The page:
Creating your home inventory

If an unfortunate event damaged your home and your belongings, could you remember every item you own and how much it’s all worth off the top of your head?

A fire, severe weather, burglary or other disaster can wreak havoc on your home and lead to broken or missing belongings. In the wake of an unfortunate event, having an up-to-date inventory of your items and their value can speed up the claims process and help you recover faster. It can also help you verify any losses for your income tax return and help you purchase the amount of insurance that’s right for you.

Whether you’re setting up your first apartment or have lived in the same house for years, creating an inventory may seem like a daunting task, but it doesn’t have to be. You can start your own inventory with these three simple steps:

Get started now

There are lots of ways to start tackling your inventory. The bottom line is to start somewhere manageable.

  • Start small. Tackle an organized room or a contained area first. For example, a kitchen appliance cabinet, walk-in closet or chest of drawers with important documents. Start here, then work your way to other areas of your home.
  • Track recent purchases. Instead of starting in a certain place, list recent purchases and work on older possessions after that. Begin keeping receipts, contracts and appraisals so you can show proof of value. Recording recent purchases first can get you into the habit of inventorying your purchases as they’re made.
  • Include basic information. Unsure of what information you should include? Describe each item, where it was purchased, make, model, what you paid and any other detail that would be important to know during a claim. For example, major appliances and electronic equipment usually carry a serial number which can be a useful reference.
  • Categorize clothing. Closets can be hard to tackle. Simplify the process and record clothes by category. For example, four pairs of jeans and three pairs of high heels. Note any items that are especially valuable, like an expensive purse.
  • Check coverage on valuable items. Items like jewelry, art and other collectibles may have increased in value and need special coverage outside your homeowner’s insurance. Check with your insurance agent to make sure you have adequate insurance to cover these items effectively.
  • Don’t forget to check off-site. Homeowners or renters’ insurance may provide off-site coverage for items kept in a storage facility. Check your coverage and make sure to include any off-site items on your list.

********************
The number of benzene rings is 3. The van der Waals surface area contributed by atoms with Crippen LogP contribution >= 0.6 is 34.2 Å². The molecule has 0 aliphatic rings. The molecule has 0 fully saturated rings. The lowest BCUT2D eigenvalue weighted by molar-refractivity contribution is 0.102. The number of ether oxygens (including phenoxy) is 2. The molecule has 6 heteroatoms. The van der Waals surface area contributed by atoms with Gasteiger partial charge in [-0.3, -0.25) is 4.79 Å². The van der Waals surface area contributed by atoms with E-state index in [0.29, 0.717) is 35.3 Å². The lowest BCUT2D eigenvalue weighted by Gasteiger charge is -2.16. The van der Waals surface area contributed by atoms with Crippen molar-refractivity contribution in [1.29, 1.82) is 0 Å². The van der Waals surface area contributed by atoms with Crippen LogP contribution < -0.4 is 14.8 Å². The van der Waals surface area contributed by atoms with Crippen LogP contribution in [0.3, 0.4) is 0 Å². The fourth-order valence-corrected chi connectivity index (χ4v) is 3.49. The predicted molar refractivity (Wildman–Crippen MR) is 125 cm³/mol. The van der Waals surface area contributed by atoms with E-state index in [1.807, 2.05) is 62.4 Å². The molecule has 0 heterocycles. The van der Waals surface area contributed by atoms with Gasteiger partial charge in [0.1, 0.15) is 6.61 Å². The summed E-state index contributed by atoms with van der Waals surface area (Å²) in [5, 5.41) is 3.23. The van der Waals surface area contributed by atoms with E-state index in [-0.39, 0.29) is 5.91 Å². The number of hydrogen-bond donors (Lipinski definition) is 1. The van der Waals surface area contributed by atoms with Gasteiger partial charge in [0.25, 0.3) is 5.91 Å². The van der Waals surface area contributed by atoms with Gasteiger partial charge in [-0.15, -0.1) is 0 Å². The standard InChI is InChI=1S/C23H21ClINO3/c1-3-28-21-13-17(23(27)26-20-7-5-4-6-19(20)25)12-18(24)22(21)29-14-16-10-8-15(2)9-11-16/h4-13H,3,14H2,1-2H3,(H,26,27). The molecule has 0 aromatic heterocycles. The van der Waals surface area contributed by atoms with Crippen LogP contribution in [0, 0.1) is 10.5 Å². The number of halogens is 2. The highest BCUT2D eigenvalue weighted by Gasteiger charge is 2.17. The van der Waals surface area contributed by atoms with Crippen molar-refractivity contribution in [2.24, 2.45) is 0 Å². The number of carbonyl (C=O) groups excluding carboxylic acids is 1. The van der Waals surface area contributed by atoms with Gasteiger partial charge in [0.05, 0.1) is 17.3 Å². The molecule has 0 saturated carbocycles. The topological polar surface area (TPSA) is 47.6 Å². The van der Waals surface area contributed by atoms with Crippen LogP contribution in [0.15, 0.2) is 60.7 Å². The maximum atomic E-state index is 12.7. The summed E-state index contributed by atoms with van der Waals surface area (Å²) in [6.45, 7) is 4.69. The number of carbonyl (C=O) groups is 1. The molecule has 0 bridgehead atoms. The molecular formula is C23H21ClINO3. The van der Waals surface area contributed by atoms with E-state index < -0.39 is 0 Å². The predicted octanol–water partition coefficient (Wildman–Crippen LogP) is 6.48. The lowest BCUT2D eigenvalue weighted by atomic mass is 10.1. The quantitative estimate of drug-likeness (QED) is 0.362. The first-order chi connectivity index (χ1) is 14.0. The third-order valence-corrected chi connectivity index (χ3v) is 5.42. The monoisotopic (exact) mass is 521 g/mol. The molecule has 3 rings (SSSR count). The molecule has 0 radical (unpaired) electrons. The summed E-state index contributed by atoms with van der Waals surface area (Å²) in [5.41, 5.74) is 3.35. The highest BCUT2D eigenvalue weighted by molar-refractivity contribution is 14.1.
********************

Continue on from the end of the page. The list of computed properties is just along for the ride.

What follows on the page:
Use technology

Paper and pencil gets the job done, but technology can take your list to the next level.

  • Take pictures. Create photo records of the rooms in your house and your belongings. Label your photos and include what is pictured and any other information you believe to be helpful should the item need to be replaced or you need to be reimbursed.
  • Videotape it. Along with pictures, you can use video to document the rooms in your house and belongings. Walk from room to room and describe the contents, including numbers of items, when the items were purchased and other basic information.
  • Use an app. There are multiple apps that can help with your home inventory process and keep records of your belongings.

Keep your inventory up-to-date and safely stored

Now that you’ve done the work, continuously update your list and store in a safe space. You don’t want your list to be one of the items damaged in an event.

  • Add new purchases. Your list is only helpful if it’s up-to-date. Adding to the list at the time of purchase allows you to put down the information while it’s still fresh in your mind.
  • Store a copy outside your home. A paper inventory, along with receipts or appraisals, should be kept in a safe deposit box or a friend or relative’s home. Make at least one back-up copy to store separately. For instance, you can easily make a digital copy by taking a picture on your phone or creating a digital list.
  • Backup digital files. Keep a copy on an external hard drive, cloud or online storage account.